Farmhouse Boasts Radiant Combination
FROM THE GROUND UP“This farmhouse is classic architecture meets historic charm,” said Vanderblue. “With the increase in renovations in Heritage homes, I decided that an interesting concept would be to renovate a heritage farmhouse and show other builders the type of quality products that should be used in a home.”
With this in mind, Vanderblue chose to use Watts Radiant’s SubRay® subfloor radiant system. According to the company, the SubRay system is easy to install on top of existing frame or slab floors. It can be installed as a whole-house heating system or used to heat a basement or room addition. The system comes in 5/8- or 3/4-inch thickness, weighs less than two pounds per square foot, and removes the waiting time for a slab to cure, helping eliminate contractor scheduling difficulties. It consists of header sticks that hold radiant pipe at each end of the room on eight inch centers; sleepers that are six inches wide and two inches apart and support the finish floor; grippers that are used to hold the tubing where it enters or exits the floor; radiant tape that reflects radiant energy to the floor; aluminum conduction rolls that evenly spread the heat; corner sweeps that help the radiant tubing make 90 degree turns; and C-covers that protect the radiant tubing from nails and/or support the backer board.
“I ran hot water under a wide plank oak flooring using 1/2-inch E-PexB tubing,” noted Vanderblue. “A stainless steel, high-efficiency gas boiler from Munchkin produced more than enough hot water for the radiant system.”
The farmhouse has 10 zones for heating, seven of them hydronic. Vanderblue specified hydronic heating as the primary system citing lower energy costs, more even heat, better overall heating, and “frankly, I wouldn’t build a house without it.”
“Your feet and your body are warm,” he said. “It is easy to heat garages and basements with hydronics, and it can be used to melt snow on walkways and driveways. It was especially ideal for large areas, like the first floor of the farmhouse.”
COMFORT AND SAFETYThe farmhouse not only has large open spaces that the hydronic heating system provides heat for, but it also has a second floor, eight bathrooms, and a laundry room that need to be heated. Three of the bathrooms are heated with the primary hydronic heat system. Five of the bathrooms, however, are heated using Nuheat electric floor mats. This secondary heating system consists of multiple floor mats installed in custom and standard sizes. The laundry room also uses an electric heat mat. Each room with the secondary system is controlled by Nuheat’s Harmony seven-day programmable thermostat.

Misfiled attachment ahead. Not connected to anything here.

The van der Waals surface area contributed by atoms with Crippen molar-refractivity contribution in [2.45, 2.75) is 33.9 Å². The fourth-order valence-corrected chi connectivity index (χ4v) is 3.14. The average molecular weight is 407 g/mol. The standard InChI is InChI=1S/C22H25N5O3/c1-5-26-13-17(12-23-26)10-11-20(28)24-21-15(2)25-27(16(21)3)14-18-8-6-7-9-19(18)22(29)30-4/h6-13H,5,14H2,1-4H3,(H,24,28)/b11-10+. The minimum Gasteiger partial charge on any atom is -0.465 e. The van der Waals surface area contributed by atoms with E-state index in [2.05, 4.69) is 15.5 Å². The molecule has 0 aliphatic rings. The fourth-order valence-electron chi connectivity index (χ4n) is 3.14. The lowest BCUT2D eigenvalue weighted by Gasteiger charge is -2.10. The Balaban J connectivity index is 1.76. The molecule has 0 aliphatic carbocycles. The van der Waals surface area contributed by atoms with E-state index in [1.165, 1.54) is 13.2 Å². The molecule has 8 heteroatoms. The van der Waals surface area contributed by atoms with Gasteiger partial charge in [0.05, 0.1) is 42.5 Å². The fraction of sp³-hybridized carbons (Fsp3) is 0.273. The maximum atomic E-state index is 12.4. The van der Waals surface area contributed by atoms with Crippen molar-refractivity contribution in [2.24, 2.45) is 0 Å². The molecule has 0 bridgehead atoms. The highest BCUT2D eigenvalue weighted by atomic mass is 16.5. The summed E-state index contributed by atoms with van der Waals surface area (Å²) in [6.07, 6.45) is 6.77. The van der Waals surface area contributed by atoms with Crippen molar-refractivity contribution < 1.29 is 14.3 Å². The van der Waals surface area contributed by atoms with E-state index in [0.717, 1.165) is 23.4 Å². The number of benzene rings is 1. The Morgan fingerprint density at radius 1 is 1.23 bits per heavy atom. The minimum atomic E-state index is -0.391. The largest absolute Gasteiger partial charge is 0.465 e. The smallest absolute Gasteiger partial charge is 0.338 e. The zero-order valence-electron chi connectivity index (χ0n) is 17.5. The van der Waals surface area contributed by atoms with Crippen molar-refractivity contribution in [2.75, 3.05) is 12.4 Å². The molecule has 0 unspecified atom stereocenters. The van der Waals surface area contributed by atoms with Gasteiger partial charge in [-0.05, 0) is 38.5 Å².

Underwriter’s Laboratory (UL) listed and Canadian Standards Association (CSA) certified, the Nuheat electric floor warming mat is pre-built like an electric blanket. Thin heating wires are embedded and for further protection encased in a stainless steel braid. The mats are then installed between two layers of thinset and controlled by a thermostat. All Nuheat thermostats are equipped with a built-in Class A ground fault circuit interrupter (GFCI) as required by electrical code. This safety device terminates the electrical power to the system immediately in the event of damage or a severe flood. The system doesn’t require installers to string out wire back and forth along the floor, which helps reduce labor cost, and it can be installed under tile, stone, laminate, and engineered wood. According to the company, it is perfect for zone heating and the repair of the system is simple enough that it does not require having to tear up all the flooring.
“Nuheat electric heat mats were the most cost effective way to heat the second floor bathrooms and the laundry room,” said Vanderblue. “In these locations, it was also easier to install than the hydronic heat making it a perfect fit for redoing the bathrooms.”
EFFICIENCY CONSIDERATIONSWhen choosing a heating system, cost and efficiency are prime concerns both for the contractor and for the customer. Often, installation, maintenance, and usage prices are also taken into consideration when specifying home comfort systems. Although working on a high-end job, Vanderblue still had to calculate the cost and efficiency factors into the overall equation.
“I decided it would be a great benefit to use both hydronics and Nuheat as complementary systems in the home in order to maximize comfort,” he said. “Although the electric radiant is probably cheaper to install, it cannot be the only heat source. Hydronic radiant does have a higher up front installation cost, but over the long term, it is primarily cheaper to run.”
There aren’t any energy rebates for this “hybrid” heating solution yet, but with multiple zones, programmable thermostats, and minimal heating levels, it helps promote energy efficiency.
“I think that this hybrid system is the best of both worlds,” said Vanderblue. “Each system has its own advantages over the other, and as far as I am concerned there is no downside when it comes to this system.”
For more information, visit www.nuheat.com or www.wattsradiant.com.
Publication date: 10/08/2007